Your Everything Guide To Hyaluronic Acid
YOUR EVERYTHING GUIDE TO HYALURONIC ACID
Find out why skin pros love this iconic ingredient — and how to make it work for you.
- Written By
- CRYSTAL MARTIN
Hyaluronic acid is one of skin care’s most buzzed-about complexion-boosters. We often associate it with glowy skin, but what exactly is the molecule known as HA? What does it do? And if it is, in fact, the must-have ingredient we’ve been lead to believe it is, what’s the best way to incorporate it into our daily beauty routines? We asked two top New York skin experts (a plastic surgeon and a dermatologist) to field our all-things hyaluronic acid questions.
STATMENT OF PURPOSE
Hyaluronic acid is a carbohydrate, or sugar, that naturally occurs all over the body including connective tissue, eyes, and mostly in the skin, which holds about half of our HA. In other words, it’s the gooey substance responsible for keeping water in the body’s tissues. “Hyaluronic acid can hold in up to a thousand times its weight in water. So, it plays this essential role of locking moisture in our tissues,” says Sachin Shridharani, MD, a plastic surgeon in New York City. As we age, we lose hyaluronic acid in our skin. “This is part of why we start to see less firmness and plumpness [in our faces] as we mature,” says Dr. Shridharani.
Hyaluronic acid can be found in both topical (skin care) and injectable (filler) forms. Both are derived from the metabolization process of tiny organisms like bacteria. One difference between the two: “The HA used for filler goes through rigorous sterilization and a process called cross-linking that makes it sturdier and last longer,” says Dr. Shridharani. For topical versions, you’ll see “molecular weight” mentioned with hyaluronic acid. Low molecular weight hyaluronic acid can penetrate deeper into the skin giving it a temporary firmness, while high weight HA sits on top of the epidermis, conferring a noticeable glow. The bottom line: A combination formula helps maximize moisture on every level.
THE RULES OF ENGAGEMENT
Who can use it?
Hyaluronic acid is essentially a no-downsides ingredient. It can be used by pretty much everyone, no matter the age or skin type. In general, hyaluronic acid is non-irritating and won’t trigger an allergic reaction because it occurs naturally in the body. "I don’t think anyone can really go wrong with HA. Whether you've got really great skin and you want to continue to keep it looking refreshed and hydrated or if you're somebody who has mature or aging skin, it’ll help," says Dr. Shridharani.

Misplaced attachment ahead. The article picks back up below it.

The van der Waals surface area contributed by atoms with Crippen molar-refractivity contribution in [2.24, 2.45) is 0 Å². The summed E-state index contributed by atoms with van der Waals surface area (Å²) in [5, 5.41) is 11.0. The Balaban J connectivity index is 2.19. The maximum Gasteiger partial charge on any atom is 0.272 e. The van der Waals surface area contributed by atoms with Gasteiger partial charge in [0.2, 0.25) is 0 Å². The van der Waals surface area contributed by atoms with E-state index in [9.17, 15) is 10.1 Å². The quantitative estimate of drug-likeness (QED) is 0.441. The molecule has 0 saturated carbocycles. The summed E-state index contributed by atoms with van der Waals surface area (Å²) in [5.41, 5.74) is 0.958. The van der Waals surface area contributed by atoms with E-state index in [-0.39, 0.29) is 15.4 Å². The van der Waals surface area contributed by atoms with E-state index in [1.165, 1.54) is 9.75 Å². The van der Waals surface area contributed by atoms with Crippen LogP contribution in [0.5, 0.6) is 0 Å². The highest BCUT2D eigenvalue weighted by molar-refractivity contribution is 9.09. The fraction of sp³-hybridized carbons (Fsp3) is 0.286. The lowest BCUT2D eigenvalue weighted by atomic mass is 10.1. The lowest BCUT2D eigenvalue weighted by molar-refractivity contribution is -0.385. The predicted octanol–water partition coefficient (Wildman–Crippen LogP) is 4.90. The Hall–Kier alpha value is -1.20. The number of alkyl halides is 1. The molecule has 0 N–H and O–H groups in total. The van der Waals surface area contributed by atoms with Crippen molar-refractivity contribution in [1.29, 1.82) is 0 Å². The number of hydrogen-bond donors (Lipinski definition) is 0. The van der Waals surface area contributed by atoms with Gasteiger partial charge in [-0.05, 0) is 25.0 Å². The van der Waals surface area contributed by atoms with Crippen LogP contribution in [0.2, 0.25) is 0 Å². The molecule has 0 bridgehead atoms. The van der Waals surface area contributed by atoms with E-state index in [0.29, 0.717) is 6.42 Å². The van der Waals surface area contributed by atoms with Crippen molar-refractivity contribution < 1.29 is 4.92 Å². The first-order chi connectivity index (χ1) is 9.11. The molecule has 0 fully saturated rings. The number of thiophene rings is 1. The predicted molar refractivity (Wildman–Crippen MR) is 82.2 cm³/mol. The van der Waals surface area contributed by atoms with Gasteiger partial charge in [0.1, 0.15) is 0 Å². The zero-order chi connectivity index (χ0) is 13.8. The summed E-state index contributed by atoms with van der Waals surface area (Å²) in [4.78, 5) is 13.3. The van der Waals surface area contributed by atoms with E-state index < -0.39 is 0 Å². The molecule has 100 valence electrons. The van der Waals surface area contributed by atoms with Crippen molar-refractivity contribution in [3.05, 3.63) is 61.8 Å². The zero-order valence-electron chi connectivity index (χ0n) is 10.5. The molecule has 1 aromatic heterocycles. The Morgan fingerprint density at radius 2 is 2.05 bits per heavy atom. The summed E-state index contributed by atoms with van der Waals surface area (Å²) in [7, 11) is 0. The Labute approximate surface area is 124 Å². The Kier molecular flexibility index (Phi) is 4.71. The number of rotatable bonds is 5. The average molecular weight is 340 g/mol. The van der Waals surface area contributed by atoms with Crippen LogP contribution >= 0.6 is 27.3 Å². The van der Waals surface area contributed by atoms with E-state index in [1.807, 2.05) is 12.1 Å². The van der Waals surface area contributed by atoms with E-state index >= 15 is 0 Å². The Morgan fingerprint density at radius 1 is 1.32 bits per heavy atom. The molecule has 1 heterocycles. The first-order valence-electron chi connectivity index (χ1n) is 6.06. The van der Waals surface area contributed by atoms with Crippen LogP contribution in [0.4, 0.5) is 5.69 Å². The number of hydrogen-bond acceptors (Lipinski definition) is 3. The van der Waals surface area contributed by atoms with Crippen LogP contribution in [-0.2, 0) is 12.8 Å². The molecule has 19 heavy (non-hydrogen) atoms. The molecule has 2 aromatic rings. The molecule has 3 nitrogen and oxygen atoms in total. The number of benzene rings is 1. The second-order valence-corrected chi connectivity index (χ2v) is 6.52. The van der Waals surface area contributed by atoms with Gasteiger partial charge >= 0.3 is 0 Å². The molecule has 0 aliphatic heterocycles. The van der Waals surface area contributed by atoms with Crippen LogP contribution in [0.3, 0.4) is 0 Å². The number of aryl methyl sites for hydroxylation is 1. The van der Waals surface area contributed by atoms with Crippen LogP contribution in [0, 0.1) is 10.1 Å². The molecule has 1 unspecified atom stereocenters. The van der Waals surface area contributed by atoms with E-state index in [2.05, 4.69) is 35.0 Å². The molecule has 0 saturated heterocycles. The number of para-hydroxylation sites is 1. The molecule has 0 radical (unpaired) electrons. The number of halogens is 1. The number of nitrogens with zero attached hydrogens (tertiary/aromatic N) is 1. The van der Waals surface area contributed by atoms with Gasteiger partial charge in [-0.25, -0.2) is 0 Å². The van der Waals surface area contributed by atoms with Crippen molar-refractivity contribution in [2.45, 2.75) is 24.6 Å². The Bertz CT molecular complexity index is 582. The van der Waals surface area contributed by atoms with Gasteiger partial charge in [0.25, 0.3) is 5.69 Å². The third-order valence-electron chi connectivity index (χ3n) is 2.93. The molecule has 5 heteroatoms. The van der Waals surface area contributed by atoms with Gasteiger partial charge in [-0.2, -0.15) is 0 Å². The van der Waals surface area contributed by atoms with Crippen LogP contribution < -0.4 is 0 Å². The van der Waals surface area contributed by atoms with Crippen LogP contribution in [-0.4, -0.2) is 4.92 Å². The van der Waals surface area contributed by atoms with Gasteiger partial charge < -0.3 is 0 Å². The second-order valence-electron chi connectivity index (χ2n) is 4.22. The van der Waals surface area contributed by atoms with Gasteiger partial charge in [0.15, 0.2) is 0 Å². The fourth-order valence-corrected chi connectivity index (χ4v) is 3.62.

What will it do for my skin?
Unlike some active ingredients, namely retinoids, HA won’t actually change your skin over time, notes New York City dermatologist Marina Peredo, MD. It’s like giving your skin a drink of water. “It’s a temporary boost of hydration — a very good moisturizer,” says she adds. The ephemeral effect doesn’t diminish HA’s usefulness, though. Skin is happier — less irritated and clearer — when it’s hydrated.
Hyaluronic acid is in everything. How do I pick the right one?
With all of the options on the market — toners, essences, serums, and creams — choosing an HA product can be a daunting task. If your skin is oily or acne-prone, go with a lighter formula, like a toner or a serum, which won’t feel greasy. “As for more mature or very dry skin, try an HA product that’s thicker and more occlusive, like a cream,” says Dr. Peredo. One thing to note: While HA is a humectant (it draws water to the skin) it’s not necessarily a replacement for a moisturizer, which is occlusive, meaning it keeps water in the skin. In other words, pair your hyaluronic toner and serum with a moisturizer for maximum moisture.
How should I work HA into my routine?
Apply your active ingredients first, suggests Dr. Peredo. “So if you’re using a retinoid for acne treatment or for rejuvenation that should go on first,” she said. Then, layer your HA product on after. “Otherwise your active-ingredient products may not absorb as well,” said Dr. Peredo. If you’re not deferring to an active ingredient, apply your HA in an order based on its formulation. Hyaluronic acid toners and serums should be applied before thicker products like creams. Want a little extra pampering? Set aside time for a self-care moment and apply a hyaluronic acid-infused mask once or twice a week.